The story meanwhile enjoys the simplicity of a dream: a cheesemonger boards the trolley, with her cheeses hid in a basket; the smell of them causes everyone else to look around and suspect everyone but the new arrival of causing the strange odor. When she’s found out, the police are called, and she’s hauled off on a count of transporting cheese on a public conveyance. Then the cheeses hop out of their basket and follow her into court, whereupon the brie (at least according to the DVD narrator) leaps up and smothers the judge. It’s really the classic story, inspiring as it does grand thoughts of “Wait, what?” If you get past that, you can file the image of vengeful cheese away for a more conveniently-timed nightmare.
I’d like to put forth another amusing short film from Georges Méliès, this one titled Le Mélomane. It’s another amusing bit of playing with stop-motion and multiple-exposure animation, which is impressive stuff considering the film was made 110 years ago, and all the more impressive when you realize: wait, this was made 110 years ago. Méliès did effects like this mostly in-camera, without edits; to do a multiple-exposure shot he would wind the camera backwards the correct number of frames, meaning he counted the number of frames he needed for each bit of action, and simply shoot again. This has the side effect of making the multiple exposures a little ghostly in effect, but to me, that just makes it all the more amazing that he does this.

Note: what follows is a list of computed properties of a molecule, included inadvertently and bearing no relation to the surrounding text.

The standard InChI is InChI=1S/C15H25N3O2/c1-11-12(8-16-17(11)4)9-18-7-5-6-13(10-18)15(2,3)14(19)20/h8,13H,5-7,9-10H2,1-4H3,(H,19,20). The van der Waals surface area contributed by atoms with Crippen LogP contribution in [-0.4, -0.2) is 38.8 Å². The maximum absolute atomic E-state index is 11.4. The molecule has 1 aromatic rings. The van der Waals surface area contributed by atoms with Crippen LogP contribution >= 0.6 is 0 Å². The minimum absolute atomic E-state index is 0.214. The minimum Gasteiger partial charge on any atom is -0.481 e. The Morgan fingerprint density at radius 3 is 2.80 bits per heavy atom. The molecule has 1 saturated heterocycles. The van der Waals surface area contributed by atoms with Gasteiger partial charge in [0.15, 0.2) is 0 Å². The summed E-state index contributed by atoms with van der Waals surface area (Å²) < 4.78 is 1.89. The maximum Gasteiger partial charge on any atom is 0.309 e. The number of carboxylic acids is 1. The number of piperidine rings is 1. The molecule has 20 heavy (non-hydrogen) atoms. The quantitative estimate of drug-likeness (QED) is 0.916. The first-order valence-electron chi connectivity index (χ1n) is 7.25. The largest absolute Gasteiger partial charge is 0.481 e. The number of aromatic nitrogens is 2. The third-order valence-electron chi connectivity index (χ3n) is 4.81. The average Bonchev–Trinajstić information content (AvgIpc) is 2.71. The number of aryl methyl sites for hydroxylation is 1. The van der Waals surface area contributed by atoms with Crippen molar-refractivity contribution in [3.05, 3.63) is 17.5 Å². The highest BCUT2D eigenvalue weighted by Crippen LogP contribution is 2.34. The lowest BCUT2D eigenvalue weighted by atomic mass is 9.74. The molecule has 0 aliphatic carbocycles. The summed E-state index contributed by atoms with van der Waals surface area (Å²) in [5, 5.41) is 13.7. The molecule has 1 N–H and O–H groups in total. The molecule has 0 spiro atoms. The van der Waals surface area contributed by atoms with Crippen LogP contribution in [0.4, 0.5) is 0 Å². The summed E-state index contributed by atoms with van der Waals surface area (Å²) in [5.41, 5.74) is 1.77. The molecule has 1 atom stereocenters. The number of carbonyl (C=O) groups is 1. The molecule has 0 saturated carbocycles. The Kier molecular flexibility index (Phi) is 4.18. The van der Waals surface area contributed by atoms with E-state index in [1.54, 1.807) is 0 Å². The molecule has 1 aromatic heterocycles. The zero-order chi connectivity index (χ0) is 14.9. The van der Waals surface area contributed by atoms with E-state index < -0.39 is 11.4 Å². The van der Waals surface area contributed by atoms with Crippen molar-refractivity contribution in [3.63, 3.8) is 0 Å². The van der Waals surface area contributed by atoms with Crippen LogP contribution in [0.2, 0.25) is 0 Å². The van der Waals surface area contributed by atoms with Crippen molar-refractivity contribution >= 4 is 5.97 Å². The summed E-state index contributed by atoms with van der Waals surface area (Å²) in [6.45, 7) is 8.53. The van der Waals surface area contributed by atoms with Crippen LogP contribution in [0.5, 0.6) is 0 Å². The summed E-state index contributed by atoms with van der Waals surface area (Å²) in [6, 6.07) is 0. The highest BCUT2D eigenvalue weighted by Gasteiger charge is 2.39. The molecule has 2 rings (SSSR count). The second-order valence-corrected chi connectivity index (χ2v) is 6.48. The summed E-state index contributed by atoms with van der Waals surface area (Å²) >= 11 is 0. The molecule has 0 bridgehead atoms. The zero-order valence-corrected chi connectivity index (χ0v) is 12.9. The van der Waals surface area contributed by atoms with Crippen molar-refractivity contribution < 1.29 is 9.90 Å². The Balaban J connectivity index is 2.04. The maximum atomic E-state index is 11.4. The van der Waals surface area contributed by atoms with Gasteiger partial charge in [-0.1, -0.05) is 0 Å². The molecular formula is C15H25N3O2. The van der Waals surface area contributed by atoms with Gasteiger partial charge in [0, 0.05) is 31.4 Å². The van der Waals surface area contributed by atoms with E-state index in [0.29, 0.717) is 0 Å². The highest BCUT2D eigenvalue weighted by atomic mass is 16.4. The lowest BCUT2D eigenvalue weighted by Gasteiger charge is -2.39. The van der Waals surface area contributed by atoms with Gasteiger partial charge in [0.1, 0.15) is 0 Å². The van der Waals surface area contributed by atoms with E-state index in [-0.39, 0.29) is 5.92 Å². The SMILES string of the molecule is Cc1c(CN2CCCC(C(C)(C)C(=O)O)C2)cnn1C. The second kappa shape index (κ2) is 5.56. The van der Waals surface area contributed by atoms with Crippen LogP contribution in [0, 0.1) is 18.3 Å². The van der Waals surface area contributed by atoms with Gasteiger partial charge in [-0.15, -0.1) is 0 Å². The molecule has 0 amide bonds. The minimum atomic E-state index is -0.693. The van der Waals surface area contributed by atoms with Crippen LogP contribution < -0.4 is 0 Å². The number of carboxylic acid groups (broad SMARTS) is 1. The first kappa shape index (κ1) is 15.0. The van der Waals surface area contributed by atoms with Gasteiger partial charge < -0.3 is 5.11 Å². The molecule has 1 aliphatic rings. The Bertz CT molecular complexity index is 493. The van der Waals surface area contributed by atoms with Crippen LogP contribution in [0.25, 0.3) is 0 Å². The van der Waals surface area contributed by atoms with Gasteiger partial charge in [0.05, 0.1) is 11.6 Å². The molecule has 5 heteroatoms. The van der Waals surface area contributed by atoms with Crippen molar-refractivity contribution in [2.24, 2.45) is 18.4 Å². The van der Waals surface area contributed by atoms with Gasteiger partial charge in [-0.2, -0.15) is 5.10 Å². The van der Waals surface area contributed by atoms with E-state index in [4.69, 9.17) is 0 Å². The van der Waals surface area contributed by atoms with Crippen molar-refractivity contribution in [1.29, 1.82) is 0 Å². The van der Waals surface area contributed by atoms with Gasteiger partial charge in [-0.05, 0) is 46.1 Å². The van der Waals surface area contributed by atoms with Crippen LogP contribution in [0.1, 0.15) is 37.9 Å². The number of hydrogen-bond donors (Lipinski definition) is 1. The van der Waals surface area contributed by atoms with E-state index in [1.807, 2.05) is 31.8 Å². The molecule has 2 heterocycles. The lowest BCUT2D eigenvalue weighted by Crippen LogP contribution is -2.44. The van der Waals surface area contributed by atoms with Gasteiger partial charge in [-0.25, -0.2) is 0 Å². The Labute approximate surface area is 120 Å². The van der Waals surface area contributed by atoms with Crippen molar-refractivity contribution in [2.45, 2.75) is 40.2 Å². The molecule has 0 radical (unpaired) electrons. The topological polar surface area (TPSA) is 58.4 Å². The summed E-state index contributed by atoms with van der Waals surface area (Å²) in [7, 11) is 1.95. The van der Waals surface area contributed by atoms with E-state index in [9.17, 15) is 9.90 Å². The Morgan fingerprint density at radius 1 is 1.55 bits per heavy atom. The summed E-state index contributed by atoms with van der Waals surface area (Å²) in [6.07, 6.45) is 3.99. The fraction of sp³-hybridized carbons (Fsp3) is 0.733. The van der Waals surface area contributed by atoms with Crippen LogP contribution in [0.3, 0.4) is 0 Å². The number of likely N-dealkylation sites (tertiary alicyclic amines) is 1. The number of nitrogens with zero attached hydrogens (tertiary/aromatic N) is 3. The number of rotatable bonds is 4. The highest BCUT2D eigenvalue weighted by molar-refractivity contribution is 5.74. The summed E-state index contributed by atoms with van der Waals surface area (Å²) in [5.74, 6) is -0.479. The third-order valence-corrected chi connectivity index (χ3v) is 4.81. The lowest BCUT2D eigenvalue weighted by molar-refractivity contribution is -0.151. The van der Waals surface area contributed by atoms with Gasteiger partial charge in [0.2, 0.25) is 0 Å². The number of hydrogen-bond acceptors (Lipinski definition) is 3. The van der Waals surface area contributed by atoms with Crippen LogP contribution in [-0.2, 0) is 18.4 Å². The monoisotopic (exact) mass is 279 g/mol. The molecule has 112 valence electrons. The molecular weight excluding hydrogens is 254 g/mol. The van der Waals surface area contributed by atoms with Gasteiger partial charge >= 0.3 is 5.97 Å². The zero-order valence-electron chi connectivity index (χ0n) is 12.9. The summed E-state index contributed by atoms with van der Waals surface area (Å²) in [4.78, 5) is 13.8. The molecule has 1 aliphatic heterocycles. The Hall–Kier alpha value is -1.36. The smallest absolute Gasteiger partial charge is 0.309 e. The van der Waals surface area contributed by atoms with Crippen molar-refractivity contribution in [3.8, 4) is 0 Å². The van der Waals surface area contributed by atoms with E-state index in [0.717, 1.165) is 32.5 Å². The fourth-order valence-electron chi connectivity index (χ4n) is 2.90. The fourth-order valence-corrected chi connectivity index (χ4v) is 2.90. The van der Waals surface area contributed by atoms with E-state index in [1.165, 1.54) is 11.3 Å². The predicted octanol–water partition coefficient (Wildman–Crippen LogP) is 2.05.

As with these, there’s a link to archive.org which ought to be good for, well, archival purposes, but I can’t figure how to embed the film from that. So here’s the video embedded by YouTube, which is easier to see today but might be broken sometime in the future:
It’s been a while since I had a movie around these parts so let me point you to George Méliès’s The Devilish Tenant, a 1909 short that gives us Méliès as the star, of course, here unpacking and packing up a room from his trunk. This may be a fairly basic premise, but it shows off the stop-motion tricks that Méliès so delighted in, and even when you know how the trick is done it’s still fun seeing. And, yes, it’s in color despite being from 1909.
The link above, from archive.org, is probably the more archive-ready. Unfortunately if things haven’t changed much there’s not a good way to embed archive.org videos on a WordPress site, so, let me include a YouTube link that’s vulnerable to disappearing over copyright claims or the other ways the Internet is a vague and ever-shifting thing.